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online shopperOnline Shopping: The Mall In Our Minds
by Marjorie Dorfman

Do you find yourself shopping less and less in department stores and more and more in the endless cybermalls online? Are your leg muscles beginning to atrophy and your fingers getting callused doing all the walking, talking and shopping across the keyboard of life? Do you keep a credit card next to the computer so that it will be handy, should you need to place a sudden order? If so, maybe you should consider this tale. Then again, maybe you shouldn’t.

shopping woesWe have evolved as shoppers; much like mankind came from nowhere, crossed a land bridge, multiplied, subtracted, divided and conquered. Women came along with them, or maybe even led the way. They learned to cook, comfort, make fire, set the table, vacuum, gossip and SHOP. (This is a chauvinistic, evolutionary theory, and perhaps not as Darwin envisioned The Origin of the Species, but rather as Darwin’s wife might have seen it.)

So where are we now? First there were mail order catalogues, then retail stores. One very effective way to market things is always cheap brochures. The malls then found modern civilization, and now the rage is buying everything from soup to nuts online. Has shopping in department stores gone to the dogs (or wherever things go when they have passed us by?) Where do the elegant dogs of today shop anyway? Does Macys tell

online shoppingOnline shopping has reached gigantic proportions among its three biggest powerhouses: Amazon, E-bay and Yahoo. Online retailers have their gimmicks, just like the ones that Gypsy Rose Lee used to sing about. (In E -commerce you don’t have to get undressed as she did. I suppose every cloud has its silver lining.) Sellers provide rebates, coupons, 60-minute specials and one-day sales. Marketers understand human behavior and react accordingly. For example, the Christmas shopping season would ordinarily be over by the third week in December, but smart sellers promote gift certificates, discounts, speedy shipping (for a price, of course) and last minute ideas to stretch the season longer. Some web sites target male shoppers, you know, those creatures who are too busy to shop for presents until the stores are about to close on Christmas Eve. They feature online shopping ideas like jewelry, knowing full well that the majority of men buy such things for the women in their lives.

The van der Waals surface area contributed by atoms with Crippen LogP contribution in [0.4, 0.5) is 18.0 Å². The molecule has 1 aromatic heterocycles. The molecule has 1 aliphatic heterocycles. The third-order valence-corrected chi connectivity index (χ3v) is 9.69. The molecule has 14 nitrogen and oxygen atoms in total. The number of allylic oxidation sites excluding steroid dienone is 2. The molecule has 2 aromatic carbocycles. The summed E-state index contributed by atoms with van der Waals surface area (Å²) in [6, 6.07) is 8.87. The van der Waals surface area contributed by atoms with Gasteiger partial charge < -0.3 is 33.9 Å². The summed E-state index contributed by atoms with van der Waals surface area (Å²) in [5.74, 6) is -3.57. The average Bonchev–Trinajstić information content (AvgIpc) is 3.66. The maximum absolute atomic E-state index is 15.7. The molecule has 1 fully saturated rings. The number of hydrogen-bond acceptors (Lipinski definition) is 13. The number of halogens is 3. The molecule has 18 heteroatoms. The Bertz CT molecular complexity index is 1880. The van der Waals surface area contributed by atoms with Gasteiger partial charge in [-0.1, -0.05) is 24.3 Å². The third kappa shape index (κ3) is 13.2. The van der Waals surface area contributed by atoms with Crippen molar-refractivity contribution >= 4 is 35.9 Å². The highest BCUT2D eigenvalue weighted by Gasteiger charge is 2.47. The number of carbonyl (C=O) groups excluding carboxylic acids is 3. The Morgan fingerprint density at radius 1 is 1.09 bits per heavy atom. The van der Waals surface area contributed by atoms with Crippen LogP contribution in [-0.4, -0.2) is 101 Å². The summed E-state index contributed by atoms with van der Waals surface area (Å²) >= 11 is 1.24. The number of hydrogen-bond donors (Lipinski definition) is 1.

Many sites use Web-based tie-ins to boost sales. Tower Records, for example, a few years ago sent out 400,000 catalogues to its best customers, along with e-mails, informing them about the new catalogue and online shipping options. Macys has developed a holiday gift registry, to which shoppers can direct their friends and family. (It’s like a wedding registry, but without the rings and the reception.) And any shopper who purchases an item from a rotating gift category receives free shipping on that item, as well as anything else purchased on the site at that same time.

Shopping on the Internet is no riskier than buying by mail order or on the phone and is definitely safer that using a credit card to pay for a meal in a restaurant. This is not because restaurant personnel are any more or less honest than those who work for online retailers. It is due to the fact that once information is entered online it is encrypted and safe from sticky-fingered hackers. Despite the obvious convenience of being able to shop at home without your trousers or while wearing your pajamas, there are concerns that should be addressed.

christmas shoppingWhen you shop from home you have to give out more information to the seller than you would if you were in a shop (with or without your trousers or pajamas). This could include your name, phone number, address, e-mail address and, certainly, your credit card details. Remember that information given to a seller cannot be given to anyone else without your permission. If the company you are buying from wants to pass on your details, it must give you the right to say no. This is often done by means of a tick box on the paperwork itself. Make sure you do this if you do not want your name passed around to other sellers.

There are a number of things you can do to ensure safety when paying online. For one thing, do not ever give bank account numbers or credit card details to any company you haven’t checked out. Avoid sending cash. Use checks, credit cards or postal money orders whenever possible. Keep a copy of your order and a note of when you sent it in a place where you can find it. (In my house such a detail must be ascertained beforehand.) If someone uses your credit card fraudulently, you can cancel the payment and your credit card company must arrange for your account to be re-credited in full. If you discover that someone has used your card without your permission, inform the credit card issuer immediately.

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Savvy Online Shopping

by Jill T. Freeze

Savvy Online Shopping

Jill's style is entertaining and the book is quick-moving. You won't realize how much information you've accumulated while enjoying reading about the ins and outs of shopping online! She details the advantages of buying from home, addresses concerns reluctant shoppers might have about privacy and security, and includes an understandable explanation of "cookies." She then shows how to find "nearly anything" online and covers how to do product research using the Internet.

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